Easter brings back memories of springtime, pastel colors, sunrise church services, new clothes, egg hunts, chocolate bunnies, and large family dinners for many Americans. I’m sure you’ve seen depictions of our holiday traditions on TV shows or in movies, but maybe you’re curious to learn a bit more about the holiday.
I’ve done my best to touch on some of the biggest traditions, but this post doesn’t and can’t cover everything. Also, please keep in mind that different families celebrate in different ways, so their traditions may differ slightly from what I’ve written here.
Religious or Secular?
Easter is a Christian religious holiday that celebrates the resurrection of Christ. It is one of the most important holidays for Christians so even people who are not regular churchgoers will often attend services on Easter Sunday. Many churches hold sunrise services outdoors. In the days leading up to Easter, many churches install a large wooden cross on their property (if they don’t have a permanent one) and drape it with a purple or white cloth.
However, even many Americans who are not Christian or who aren’t religious in any way will still celebrate Easter. They won’t go to church, but they still participate in the other secular traditions like egg hunts, egg decorating, and large family dinners.
Many school children receive the week before or the week after Easter off. Schools don’t call it Easter Break because of its religious nature so we refer to it as Spring Break. Most businesses that are usually open on Sundays (like malls, restaurants, stores) stay open on Easter. Additionally, most government offices, post offices, banks, and other businesses stay open on Holy Thursday, Good Friday, and Easter Monday.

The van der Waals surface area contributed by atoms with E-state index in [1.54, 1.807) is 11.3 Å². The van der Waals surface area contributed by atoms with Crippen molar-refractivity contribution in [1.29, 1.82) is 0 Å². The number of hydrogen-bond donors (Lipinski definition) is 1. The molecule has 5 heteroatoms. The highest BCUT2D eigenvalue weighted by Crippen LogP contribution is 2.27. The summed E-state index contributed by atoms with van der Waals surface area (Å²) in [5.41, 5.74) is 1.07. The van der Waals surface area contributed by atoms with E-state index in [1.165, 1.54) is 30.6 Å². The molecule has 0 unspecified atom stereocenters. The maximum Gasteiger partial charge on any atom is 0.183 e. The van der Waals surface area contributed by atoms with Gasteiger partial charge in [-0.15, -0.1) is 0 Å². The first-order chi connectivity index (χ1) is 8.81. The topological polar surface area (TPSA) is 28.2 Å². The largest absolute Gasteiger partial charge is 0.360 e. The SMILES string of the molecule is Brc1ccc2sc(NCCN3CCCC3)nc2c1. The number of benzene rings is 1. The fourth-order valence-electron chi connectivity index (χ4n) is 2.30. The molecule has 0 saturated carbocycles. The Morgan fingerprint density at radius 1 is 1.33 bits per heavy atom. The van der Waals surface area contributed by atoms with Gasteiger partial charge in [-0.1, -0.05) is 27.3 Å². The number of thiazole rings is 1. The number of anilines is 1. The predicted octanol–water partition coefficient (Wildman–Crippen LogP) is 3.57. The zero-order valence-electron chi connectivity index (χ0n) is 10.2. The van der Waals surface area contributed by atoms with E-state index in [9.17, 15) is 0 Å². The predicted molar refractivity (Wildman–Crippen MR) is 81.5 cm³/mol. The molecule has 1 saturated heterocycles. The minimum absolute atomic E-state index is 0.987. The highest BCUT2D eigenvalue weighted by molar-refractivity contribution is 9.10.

Eggs are central to the holiday. As in many cultures and religions eggs are highly symbolic of rebirth, renewal, and life so it is no wonder that they play a large role in Easter. It is common for children to dye and decorate hard boiled eggs. I have very fond memories as a child of my siblings and I sitting at the newspaper-covered dining room table dipping our eggs in coffee mugs filled with dye. We would wear old ratty tshirts and the house would smell like vinegar because that’s what activates the dye tablets that we use.
Traditionally, the eggs that are dyed are then hidden on Easter Sunday for the Easter egg hunt. However, it’s also common to use plastic eggs for the egg hunt instead; they’re usually filled with candy, small toys, or even coins. When I was a kid, my mother would hide our eggs around the house and my grandfather would hide plastic eggs filled with change (another word for coins) in his large back yard.
The egg hunt is the highlight of Easter for many children. What is more fun than running around the yard, trying to spy hidden eggs before another kid grabs them? Many cities and churches also hold egg hunts for the community on a weekend before Easter.
The Easter Bunny and Other Animals
The Easter Bunny is a large imaginary rabbit who appears once a year to leave children a basket filled with candy and toys on Easter Sunday. Most people believe that the Easter Bunny tradition was brought over hundreds of years ago by German immigrants.
In Easter imagery you’ll see a lot of rabbits (normal rabbits, not the Easter Bunny), lambs (baby sheep), and chicks (baby chickens) or ducklings (baby ducks). Although these animals aren’t necessarily a symbol of Easter, they are common symbols of spring. And since Easter always falls in the Spring they have become intertwined. Many animals give birth in the Spring, so these baby animals are reminders that Spring is a time of birth and renewal. Chicks and ducklings are born from eggs, which we’ve learned already are very symbolic. Lambs figure prominently in the Bible; in fact Jesus is even referred to as the Lamb of G-d. Rabbits are known for their prolific fertility and this ties into Spring being a season of birth.